One Life To Live.

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People have asked us for the past couple of years where the idea of simplifying our life, traveling more, and wholeheartedly believing in giving our children experiences over things came from, and I’ve always been at a loss for words. Because I wouldn’t say it came in one lightbulb moment, but rather evolved over time. A long, hurtful time. And to understand that, you kind of have to know our story…

When we moved from South Carolina to Oklahoma in 2011, I had just turned 23 years old. I had been married to the love of my life for 3 years and in those newlywed years dealt with struggling finances, renovating/living in a house that was a dump while being pregnant, and parenting a toddler, my husband working three jobs, pregnancies, a miscarriage, my grandparents’ deaths, the unraveling of suicide in the family, my own depression, and 4 moves.

When we boarded that little plane in Greenville, SC, to embark on an adventure to Oklahoma, people thought we were crazy. And we kind of were. My husband had gotten the job promotion we had been praying for, and we were looking for change. And it couldn’t have come at a better time. I was 35 weeks along with our third baby and we had a 2 yr-old and a 1-yr-old. So we packed up what we thought we would need to live on for a couple of weeks before the movers could pack up our house and send it to an unknown address in Oklahoma, sent a couple Facebook messages to a friend Steven had worked with for a summer at a camp, and bought one-way tickets for me and our 2 girls. Those first couple of weeks in Oklahoma were faith-stretchers. Steven was back and forth between the coast and the midwest, we lived on very little money, borrowed time with my pregnancy, and the generosity of perfect strangers who had taken us under their wings.

And that was humbling for me.

We looked and looked for a house to rent, but couldn’t find anything in our tight budget that seemed worth dishing out our hard-earned cash for, so we decided on a very basic 2 bedroom apartment that we really did love. And it was small. Very small. With the most basic amenities, but very within our budget. And when the movers delivered all of our stuff? You couldn’t walk in the apartment, let alone see anything because the boxes were piled from the floor to the ceiling. I’m dead serious.

We were coming from a 2,100 square foot home with an unfinished basement that stored all of our tools for the renovating we had done, and an acre plot land. It was quite clear. All of our stuff was not going to fit in this little 1,100 square foot apartment. So we were faced with our first milestone in our journey to simplify our life: do we get a storage unit, or do we give away the things we can live without?

We chose the latter.

We gave a lot away to friends and loaded up our mini van from ebay to the brim and took trip after trip up to Goodwill. I prayed each time Steven would take off with another load of my nice, Gymboree clothing and our baby equipment I had always thought I needed, and my Pottery Barn outlet finds, that God would put the right people in that store who needed our things.

In the course of about three days, at 38 weeks pregnant, we downsized our things by %50. I couldn’t believe that although I was 40 lbs overweight, I suddenly felt so light! There was a peace and a relief that settled into our little home that only me and Goodwill could ever understand. We could settle in for baby now. We bought a set of bunk beds for the girls in the second bedroom, and I bought a small side chair at TJ Maxx for the living room and that was it. We were ready.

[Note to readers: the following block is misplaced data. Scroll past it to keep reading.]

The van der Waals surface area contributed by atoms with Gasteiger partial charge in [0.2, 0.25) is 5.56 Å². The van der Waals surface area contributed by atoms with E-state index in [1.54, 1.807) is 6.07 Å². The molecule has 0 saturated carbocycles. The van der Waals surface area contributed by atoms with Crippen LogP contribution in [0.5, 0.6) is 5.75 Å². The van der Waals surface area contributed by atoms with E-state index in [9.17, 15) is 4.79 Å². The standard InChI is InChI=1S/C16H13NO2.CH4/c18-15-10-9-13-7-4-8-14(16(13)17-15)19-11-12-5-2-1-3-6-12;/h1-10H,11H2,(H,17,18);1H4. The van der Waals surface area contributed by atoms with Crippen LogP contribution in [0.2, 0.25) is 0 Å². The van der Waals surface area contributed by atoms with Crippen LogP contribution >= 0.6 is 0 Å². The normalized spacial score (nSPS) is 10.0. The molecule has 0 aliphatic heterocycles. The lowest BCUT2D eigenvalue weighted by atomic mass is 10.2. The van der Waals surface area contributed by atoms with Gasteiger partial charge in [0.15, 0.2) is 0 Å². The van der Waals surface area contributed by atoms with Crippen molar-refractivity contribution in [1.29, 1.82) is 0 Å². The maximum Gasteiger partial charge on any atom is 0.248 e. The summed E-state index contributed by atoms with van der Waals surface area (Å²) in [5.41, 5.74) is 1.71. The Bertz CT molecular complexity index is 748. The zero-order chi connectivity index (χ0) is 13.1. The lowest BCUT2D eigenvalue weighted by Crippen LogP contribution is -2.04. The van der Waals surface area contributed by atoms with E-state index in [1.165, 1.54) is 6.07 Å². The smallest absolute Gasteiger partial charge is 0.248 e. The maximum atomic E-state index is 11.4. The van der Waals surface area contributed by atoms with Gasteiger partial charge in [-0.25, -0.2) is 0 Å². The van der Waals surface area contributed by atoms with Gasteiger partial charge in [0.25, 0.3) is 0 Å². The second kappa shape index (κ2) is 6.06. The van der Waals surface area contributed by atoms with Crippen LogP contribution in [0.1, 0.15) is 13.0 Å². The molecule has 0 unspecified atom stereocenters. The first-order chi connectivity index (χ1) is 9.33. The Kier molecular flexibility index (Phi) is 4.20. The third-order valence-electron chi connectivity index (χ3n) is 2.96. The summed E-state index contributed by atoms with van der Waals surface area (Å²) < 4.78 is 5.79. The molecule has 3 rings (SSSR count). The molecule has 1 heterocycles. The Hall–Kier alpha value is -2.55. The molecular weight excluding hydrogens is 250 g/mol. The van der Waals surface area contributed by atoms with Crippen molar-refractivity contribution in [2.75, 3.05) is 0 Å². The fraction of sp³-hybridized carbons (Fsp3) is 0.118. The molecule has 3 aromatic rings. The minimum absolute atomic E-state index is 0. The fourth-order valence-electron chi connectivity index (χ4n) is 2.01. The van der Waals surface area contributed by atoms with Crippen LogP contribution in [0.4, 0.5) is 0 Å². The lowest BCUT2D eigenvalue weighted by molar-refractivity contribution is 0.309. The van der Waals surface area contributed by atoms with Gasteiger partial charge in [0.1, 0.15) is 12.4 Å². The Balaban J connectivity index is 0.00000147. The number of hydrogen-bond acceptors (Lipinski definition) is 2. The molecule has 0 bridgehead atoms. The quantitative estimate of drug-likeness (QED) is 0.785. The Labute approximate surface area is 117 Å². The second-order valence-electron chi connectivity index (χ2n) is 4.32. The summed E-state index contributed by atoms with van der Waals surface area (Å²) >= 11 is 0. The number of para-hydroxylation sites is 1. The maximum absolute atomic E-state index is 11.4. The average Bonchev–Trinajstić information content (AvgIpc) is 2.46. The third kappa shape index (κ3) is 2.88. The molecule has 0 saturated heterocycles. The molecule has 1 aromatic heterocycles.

And then God sent the blizzards…and we weren’t ready to deliver a baby at home. (You can read that whole whirlwind story here.)

Looking back, I wonder how we lived in that little apartment with three babies. How we stayed sane. And then I remember Abraham Lincoln lived in a one-room cabin with his family. You know? I mean, have you ever read even a teensy bit about Abraham Lincoln? He was awesome.

I also think there is a part of me that loves the idea of living against the grain of culture. Of doing things that are slightly crazy, or don’t make complete sense. I know the criticizers in the world love to pounce on people or situations like this, but if I weren’t ready to hear it, I wouldn’t be writing this. You see, for several years I felt this overwhelming need to explain ourselves and the decisions we made as a family to other people. I hated that I lived in that trap, and yet I couldn’t seem to get out of it. But God slowly freed me of that in Oklahoma. I guess we did one too many crazy things, fell on our faces one too many times, and I just came to terms with the fact that we were a work in progress. That I was waaaay harder on myself, than what other people were. And my perspective had gotten very self-focused to think people even cared what we did anyway.

After the apartment, we moved 4 times in the span of 2 years. We had put our house on the market in SC and needed to cut our costs here in OK significantly to afford both housing expenses, so we signed up to do show homes. They are homes on the market that you rent for a very reduced rate (ours were $400/month) and the pay-back is that you must keep them spotless for showings, and be ready to leave within an hour if a realtor calls you wanting to show a house. Oh, and you move when the house sells. We had realtors show up at our door and want to look at the house on the spot. We had people drive by taking pictures. We had an inspector show up once when I had a friend and her kids over for lunch and the realtor asked us to leave. And we did. The lasagna left on the kitchen table.

I had always considered ourselves pretty flexible people, but this. This really made me see we had room for growth! I was waking kids up from their naps and hustling to get the house perfect for showings. And it wasn’t long before we quickly realized – we need to downsize again.